Fall is here after a long hot summer, leaves are starting to change color, baseball play offs have started and football season is well under way. We also have an important presidential election next month that will hopefully resolve our employment woes and help the economy to recover. This is my fourth quarterly column for 2012 and fortieth edition. I have enjoyed the opportunity to write this column for Pesce Laboratories the past 10 years and keep you informed on the latest on protective clothing testing, methods development and permeation test cells. So now I would like to bring you up to date on what’s happening as we end another year.
First, the protective clothing technical committees ASTM F23 on Protective Clothing and AIHA’s Protective Clothing and Equipment committee are working on plans for the coming year. ASTM F23.30 on Chemicals is still planning to conduct the inter-laboratory round robin tests with neoprene and Mylar according its sub-committee chairman. Samples of these materials have been provided and all that is necessary is to send out them out to the participating laboratories with directions on analytical methods and guidelines for submitting results using the ASTM F739-07 test method. Hopefully this project will be completed early next year. AIHA’s technical committee will not meet until June next year, but is busy planning advanced professional development courses on the Fundamentals of Chemical Protective Clothing throughout industry. The committee also recently learned about efforts initiated by the American Petroleum Institute (API) to provide guidance documentation for selection of personal protective equipment for spill responders and plans to share its expertise with the API to prevent harmful contact with chemicals and hazards.
Speaking about the selection of chemical protective clothing, I am both proud and happy to report that I will be one of four co-authors to work on the publication of the 6 th Edition of the Quick Selection guide to Chemical Protective Clothing to be published by Wiley Inter-Sciences. The intent of this guide has been to assist workers, supervisors, safety and health professionals, spill responders, industrial hygienists and others in the initial selection of protective clothing materials against specific chemical challenges on the job. This is accomplished by the use of color coded tables, which summarize the chemical breakthrough performance of nineteen common barrier materials against almost 800 chemicals organized into 95 chemical classes. In the past I have reviewed this document and contributed to the permeation data on some of the chemicals tested. This 6th Edition will add more data on additional chemicals and also include new data on some of the newer barrier materials produced by manufacturers.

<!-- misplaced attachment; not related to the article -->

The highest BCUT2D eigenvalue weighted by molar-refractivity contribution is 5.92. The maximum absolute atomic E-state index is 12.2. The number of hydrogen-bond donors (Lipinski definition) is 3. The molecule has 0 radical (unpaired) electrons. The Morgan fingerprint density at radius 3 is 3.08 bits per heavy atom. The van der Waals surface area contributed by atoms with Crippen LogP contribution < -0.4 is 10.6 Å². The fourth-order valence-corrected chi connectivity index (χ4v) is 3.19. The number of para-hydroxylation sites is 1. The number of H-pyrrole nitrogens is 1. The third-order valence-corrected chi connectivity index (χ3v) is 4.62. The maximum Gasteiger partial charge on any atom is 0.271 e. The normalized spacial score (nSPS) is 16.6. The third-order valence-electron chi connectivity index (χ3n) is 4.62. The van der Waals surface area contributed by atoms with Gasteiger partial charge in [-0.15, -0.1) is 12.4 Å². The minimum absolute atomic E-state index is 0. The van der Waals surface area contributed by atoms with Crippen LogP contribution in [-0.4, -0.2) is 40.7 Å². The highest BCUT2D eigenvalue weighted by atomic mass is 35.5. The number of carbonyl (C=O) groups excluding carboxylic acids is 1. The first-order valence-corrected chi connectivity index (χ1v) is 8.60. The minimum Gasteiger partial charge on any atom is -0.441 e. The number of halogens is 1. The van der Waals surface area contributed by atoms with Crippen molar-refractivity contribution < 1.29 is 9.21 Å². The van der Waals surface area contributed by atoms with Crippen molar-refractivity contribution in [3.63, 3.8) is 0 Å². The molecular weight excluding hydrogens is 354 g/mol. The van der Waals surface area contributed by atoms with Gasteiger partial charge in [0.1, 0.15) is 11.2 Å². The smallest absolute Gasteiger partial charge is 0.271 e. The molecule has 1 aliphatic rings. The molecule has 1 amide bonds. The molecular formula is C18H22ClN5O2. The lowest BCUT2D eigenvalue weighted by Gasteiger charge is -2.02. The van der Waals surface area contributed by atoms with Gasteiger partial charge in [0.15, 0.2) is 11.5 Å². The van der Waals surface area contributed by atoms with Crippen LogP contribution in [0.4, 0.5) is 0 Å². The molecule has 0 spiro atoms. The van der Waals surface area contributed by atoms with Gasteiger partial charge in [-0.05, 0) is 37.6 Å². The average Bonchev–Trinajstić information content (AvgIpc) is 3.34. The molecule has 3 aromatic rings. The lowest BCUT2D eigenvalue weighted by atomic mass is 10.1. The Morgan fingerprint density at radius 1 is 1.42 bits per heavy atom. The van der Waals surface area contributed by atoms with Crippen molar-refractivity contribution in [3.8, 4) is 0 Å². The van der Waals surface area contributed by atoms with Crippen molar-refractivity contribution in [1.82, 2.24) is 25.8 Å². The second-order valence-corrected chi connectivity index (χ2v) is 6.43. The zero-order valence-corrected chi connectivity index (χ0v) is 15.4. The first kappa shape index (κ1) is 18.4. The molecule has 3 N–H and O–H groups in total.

Next, I would like to comment on a recent request we received about potential testing laboratories that test pharmaceutical drugs using the ASTM F23 permeation test cell. While the original ASTM F739 test method was designed to test chemicals by Committee F23 on Protective Clothing, another ASTM Committee D on Rubber began and eventually developed another test method ASTM D6978-05, Standard Practice for Assessment of Resistance of Medical gloves to Permeation by Chemotherapy Drugs. Both methods are capable of determining the resistance of barrier materials to chemicals and drugs, however the D6978- 05 test method specifically addresses concerns about medical gloves used in the healthcare profession. A quick search on the internet indicated that there were several permeation test laboratories that do testing on drugs using the permeation test cell, but they were generally associated with medical research facilities and institutions that can receive and work with regulated drugs. They also did testing on glove manufacturer’s products to provide resistance information for the selection of gloves for their workers. Most glove manufacturers do permeation tests on their own products and provide customers information on the resistance to common chemicals in the work place. In this case, the eventual result of this inquiry was that a test laboratory was found that could do permeation studies on pharmaceutical drugs for the glove manufacturer.
Finally, I would like to share with you a picture of the first permeation cell published in the CRC Handbook of Laboratory Safety in 1972. This cell was used by Adrian Linch a former DuPont industrial hygienist to evaluate the performance of butyl rubber to permeation of aromatic amines used at the Chambers Works plant in New Jersey. He used the cell to demonstrate that butyl rubber offered better resistance to aromatic amines than neoprene.
Well that is enough for now, but as the holiday season approaches and the year winds down both Rich and I would like to thank you for reading our column and wish you Happy Holidays and New Year.